The Confederation of Portuguese Business (CIP) sent a letter to the Portuguese Prime Minister, António Costa, and to the President of the European Commission, Ursula von der Leyen, alongside a document setting out the priorities from the Portuguese Business to the Portuguese Presidency of the Council of the European Union, highlighting the urgency for the fast arrival of the European recovery plan funds to the real economy.
In the letter, CIP President defends that companies must be placed at the centre of the recovery. Business has revealed major responsibility, managing to broadly maintain employment over the initial COVID wave, and has demonstrated creativity and flexibility in adapting to the situation.
“But in the meantime, many companies have collapsed, and many more are using all available reserves to stay afloat in face of continued confinements, restrictions, and generalised slowdown in economic activity,” said António Saraiva, adding that “public support, so far, has been welcomed and well targeted. But it is clearly insufficient, in face of a situation that has been dragging for several months now”.
For CIPs President, not all is a matter of the financial means. It is urgent for companies to be spared from unnecessary administrative and compliance costs, existing barriers in the EU single market must be addressed, and a level playing field ensured.
“lt is also important to balance our ambitions against the new reality. The green and digital transitions are certainly the answer to our medium to long-term growth, and these agendas must be pursued. However, the outcomes we aim at achieving cannot be accomplished overnight, we must continue supporting the economic reality we have today.” CIP President added. Moreover, Europe must continue to drive international free trade, “with an ambitious agenda, fighting protectionism”.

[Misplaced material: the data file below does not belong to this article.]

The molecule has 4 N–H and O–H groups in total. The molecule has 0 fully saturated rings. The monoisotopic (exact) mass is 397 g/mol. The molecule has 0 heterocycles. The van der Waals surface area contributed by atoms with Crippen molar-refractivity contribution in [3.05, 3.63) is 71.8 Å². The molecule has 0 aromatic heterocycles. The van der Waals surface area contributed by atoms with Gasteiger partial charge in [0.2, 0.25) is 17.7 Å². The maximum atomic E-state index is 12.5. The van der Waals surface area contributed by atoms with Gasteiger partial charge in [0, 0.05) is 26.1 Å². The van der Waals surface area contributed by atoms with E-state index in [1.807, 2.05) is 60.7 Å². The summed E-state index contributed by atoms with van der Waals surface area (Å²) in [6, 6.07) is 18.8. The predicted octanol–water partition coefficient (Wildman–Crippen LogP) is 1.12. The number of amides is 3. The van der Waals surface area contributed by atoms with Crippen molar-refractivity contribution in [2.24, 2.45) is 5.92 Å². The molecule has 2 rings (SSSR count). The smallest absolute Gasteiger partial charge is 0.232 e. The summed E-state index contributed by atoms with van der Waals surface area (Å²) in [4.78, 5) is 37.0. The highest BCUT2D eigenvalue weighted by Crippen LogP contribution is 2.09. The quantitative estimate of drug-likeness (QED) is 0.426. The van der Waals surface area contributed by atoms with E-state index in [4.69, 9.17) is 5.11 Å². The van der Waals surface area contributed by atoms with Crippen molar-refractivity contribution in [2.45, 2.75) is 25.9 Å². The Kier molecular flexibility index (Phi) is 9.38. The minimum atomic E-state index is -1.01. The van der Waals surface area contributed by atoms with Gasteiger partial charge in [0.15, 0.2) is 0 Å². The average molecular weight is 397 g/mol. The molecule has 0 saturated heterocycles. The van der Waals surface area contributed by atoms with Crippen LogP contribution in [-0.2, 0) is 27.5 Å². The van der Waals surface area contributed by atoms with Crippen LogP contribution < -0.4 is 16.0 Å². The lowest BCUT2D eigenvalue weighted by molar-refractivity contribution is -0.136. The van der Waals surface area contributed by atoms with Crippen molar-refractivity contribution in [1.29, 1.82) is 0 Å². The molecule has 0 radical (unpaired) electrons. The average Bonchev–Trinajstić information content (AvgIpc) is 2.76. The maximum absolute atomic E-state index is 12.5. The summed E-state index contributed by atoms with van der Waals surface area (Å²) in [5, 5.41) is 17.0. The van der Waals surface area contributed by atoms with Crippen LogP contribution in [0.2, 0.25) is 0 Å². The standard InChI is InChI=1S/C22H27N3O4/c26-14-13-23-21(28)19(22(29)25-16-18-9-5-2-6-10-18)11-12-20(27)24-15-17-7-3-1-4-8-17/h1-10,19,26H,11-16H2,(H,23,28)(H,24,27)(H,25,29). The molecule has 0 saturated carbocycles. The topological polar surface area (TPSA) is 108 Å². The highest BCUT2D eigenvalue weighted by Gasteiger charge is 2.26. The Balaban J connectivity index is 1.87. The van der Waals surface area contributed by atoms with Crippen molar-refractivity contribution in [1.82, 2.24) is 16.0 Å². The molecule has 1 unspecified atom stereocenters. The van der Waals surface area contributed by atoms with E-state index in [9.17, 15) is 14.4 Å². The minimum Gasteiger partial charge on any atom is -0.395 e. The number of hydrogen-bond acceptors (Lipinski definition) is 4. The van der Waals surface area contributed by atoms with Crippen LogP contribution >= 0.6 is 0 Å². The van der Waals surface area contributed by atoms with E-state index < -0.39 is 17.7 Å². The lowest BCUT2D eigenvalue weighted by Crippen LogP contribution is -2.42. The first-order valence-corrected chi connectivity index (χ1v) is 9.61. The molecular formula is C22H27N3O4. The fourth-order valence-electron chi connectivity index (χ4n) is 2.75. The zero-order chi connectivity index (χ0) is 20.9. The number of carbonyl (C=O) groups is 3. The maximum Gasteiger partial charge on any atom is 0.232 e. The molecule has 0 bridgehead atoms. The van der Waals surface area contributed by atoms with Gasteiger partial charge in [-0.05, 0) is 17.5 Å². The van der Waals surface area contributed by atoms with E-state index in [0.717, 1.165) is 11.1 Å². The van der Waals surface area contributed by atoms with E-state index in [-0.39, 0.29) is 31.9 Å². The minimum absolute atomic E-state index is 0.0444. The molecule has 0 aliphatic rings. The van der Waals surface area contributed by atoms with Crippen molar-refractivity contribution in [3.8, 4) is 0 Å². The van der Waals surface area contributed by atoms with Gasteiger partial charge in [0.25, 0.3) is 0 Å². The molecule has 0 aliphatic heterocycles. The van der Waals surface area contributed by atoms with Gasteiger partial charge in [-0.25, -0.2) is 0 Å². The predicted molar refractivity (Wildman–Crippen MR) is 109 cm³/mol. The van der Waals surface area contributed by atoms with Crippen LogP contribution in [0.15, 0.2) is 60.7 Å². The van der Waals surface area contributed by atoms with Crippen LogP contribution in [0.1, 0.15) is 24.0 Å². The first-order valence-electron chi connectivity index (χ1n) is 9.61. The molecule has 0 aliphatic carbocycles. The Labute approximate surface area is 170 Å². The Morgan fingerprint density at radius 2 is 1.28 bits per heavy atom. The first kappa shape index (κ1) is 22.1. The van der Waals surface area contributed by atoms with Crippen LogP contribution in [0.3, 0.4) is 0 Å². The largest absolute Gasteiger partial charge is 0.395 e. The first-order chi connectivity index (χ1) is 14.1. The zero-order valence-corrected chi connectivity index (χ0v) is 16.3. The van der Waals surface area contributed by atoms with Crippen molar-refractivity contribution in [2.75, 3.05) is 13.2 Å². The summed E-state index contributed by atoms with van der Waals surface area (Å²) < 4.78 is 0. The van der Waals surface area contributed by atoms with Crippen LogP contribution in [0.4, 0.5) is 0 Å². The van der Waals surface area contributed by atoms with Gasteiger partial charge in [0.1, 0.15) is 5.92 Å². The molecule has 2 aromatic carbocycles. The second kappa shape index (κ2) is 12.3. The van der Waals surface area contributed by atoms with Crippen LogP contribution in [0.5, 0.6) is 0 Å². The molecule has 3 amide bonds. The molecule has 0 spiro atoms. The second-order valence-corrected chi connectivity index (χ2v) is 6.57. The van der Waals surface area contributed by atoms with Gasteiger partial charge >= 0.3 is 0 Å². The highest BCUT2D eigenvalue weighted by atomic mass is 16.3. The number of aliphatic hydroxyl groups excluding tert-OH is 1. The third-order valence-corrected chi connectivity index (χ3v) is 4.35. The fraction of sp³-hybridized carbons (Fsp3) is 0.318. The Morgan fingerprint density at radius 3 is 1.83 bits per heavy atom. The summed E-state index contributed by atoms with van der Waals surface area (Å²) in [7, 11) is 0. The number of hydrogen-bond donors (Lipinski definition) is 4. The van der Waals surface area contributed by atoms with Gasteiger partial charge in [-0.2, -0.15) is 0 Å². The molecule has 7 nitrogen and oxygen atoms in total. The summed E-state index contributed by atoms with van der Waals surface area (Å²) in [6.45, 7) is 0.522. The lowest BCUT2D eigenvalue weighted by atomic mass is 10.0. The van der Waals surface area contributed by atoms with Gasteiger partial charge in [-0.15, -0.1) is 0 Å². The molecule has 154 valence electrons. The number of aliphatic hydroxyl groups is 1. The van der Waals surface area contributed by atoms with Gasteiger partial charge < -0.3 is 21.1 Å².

“We must promote effective implementation of existing trade agreements and ratification of agreements that have been concluded such as the one with Mercosur, the further deepening EU-Africa relations, and the relaunch of the transatlantic agenda.”
“The pandemic alerted for the weaknesses of the system due to an excessive rigidity in global value chains which made evident the excessive dependencies in certain sectors or in relation to certain countries. In its efforts to ensure “strategic autonomy”, Europe must not close itself. We need to have companies that can lead in areas called strategic, but this process must be conducted by market forces and not predetermined by governments.”
Finally, CIP supports the priorities of the Portuguese Presidency: to achieve a resilient Europe, a social Europe, a green Europe, a digital Europe, and a global Europe. The question is HOW to achieve these goals. In this paper, CIP presents its views in these five broad areas, and shares recommendations as well as concerns from the business community.